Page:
Secondly, they take issue with how allegations are handled. The historically low conviction rates for rape attest to an endemic problem that needs urgent attention, however in recent months we have witnessed waves of public accusations channelled through media outlets instead of the police. The accused have their reputation ruined before a judicial enquiry can even be proposed. They face public scorn and, if confidentiality agreements are involved, are unable to defend themselves. In high-profile or publicly-visible professions, job loss is a distinct possibility even if the claims prove to be false. If sexual crimes are to be investigated with greater diligence, and if sentencing is to become less lenient on the convicted, then it is necessary for the investigation process to be as strictly regulated as that of other crimes. While we need to foster a culture in which victims feel able and safe to report cases of rape or assault, and confident that their allegations will be taken seriously, we should be wary of encouraging the substitution of social media outlets for the police and a mob mentality for judge and jury. Ultimately, this threatens to create a crying-wolf effect, where victims of the most serious sexual crimes could be denied justice. The vitriol that characterises much of the debate around gender issues, and the failure to host discussions in a frank and uninhibited manner, reveals a fundamental discord within modern feminism. As well as combatting pernicious external forces, like the Red Pill ideology, it is engaged in vindictive internal disputes. Starved of unity and suffering from a terrible PR problem, feminism seems destined to implode.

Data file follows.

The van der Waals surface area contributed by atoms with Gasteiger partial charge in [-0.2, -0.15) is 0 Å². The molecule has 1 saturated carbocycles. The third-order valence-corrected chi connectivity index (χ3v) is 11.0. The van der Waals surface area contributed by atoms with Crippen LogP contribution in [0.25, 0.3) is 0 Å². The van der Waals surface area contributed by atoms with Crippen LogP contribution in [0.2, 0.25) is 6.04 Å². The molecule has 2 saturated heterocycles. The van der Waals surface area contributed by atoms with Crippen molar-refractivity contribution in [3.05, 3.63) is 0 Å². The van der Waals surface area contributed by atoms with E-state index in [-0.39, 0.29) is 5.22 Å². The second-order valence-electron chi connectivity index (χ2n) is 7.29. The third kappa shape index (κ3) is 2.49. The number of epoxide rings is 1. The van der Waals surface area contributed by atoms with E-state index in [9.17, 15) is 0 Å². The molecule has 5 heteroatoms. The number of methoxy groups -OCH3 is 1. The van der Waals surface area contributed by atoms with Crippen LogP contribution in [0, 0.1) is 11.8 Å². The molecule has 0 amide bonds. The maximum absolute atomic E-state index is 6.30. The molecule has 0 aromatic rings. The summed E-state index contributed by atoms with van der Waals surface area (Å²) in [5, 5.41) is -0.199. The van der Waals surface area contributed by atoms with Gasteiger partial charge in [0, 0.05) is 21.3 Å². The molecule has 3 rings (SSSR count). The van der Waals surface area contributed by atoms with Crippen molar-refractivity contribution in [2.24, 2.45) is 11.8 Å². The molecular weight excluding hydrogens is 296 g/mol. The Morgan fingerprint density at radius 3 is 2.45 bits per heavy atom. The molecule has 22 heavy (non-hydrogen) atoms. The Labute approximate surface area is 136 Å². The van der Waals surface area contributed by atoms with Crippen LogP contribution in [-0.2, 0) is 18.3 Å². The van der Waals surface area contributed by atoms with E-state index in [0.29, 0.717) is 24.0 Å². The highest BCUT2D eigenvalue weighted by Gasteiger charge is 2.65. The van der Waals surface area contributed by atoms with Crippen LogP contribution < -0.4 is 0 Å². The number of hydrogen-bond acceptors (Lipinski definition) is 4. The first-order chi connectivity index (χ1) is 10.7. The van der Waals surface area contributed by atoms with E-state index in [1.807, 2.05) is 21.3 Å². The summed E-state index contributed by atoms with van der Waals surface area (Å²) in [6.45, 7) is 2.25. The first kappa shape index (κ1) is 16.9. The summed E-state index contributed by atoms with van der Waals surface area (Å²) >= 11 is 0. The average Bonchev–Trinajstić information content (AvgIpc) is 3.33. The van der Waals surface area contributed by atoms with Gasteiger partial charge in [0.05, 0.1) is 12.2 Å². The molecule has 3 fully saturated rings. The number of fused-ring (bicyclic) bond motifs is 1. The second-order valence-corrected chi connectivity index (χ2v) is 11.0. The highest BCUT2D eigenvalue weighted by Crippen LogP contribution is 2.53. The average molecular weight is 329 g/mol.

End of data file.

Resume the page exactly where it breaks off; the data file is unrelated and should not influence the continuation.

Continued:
Even amongst women, the term “feminist” is still commonly used as a pejorative. It can imply a self-reflective bitterness, or worse, a hatred of men. It is accused of generating a totalitarian climate in which proclamations of tolerance only go so far as to admit certain “correct” opinions, while dictating that others must be silenced. This hypocrisy betrays the central feminist tenet that women should support each other. Even Margaret Atwood has recently been the target of a feminist backlash. The author of The Handmaid’s Tale (a novel that could only have been written by someone who values the progress made by feminism) was labelled online this week as a “bad feminist” after she called for due process in the case of a university professor facing charges of sexual misconduct. Atwood’s response was to offer a diagnosis of her critics; they were enacting a form of “vigilante justice” that has potential to “morph into a culturally solidified lynch-mob habit.” This is especially true in an era where social media holds ever-increasing cultural currency. Despite social media’s many positive attributes, its tendency to harbour echo chambers of opinion results in a culture where it is deemed acceptable to label outspoken women such as Deneuve or Atwood as “traitors” and “accomplices of the patriarchy”.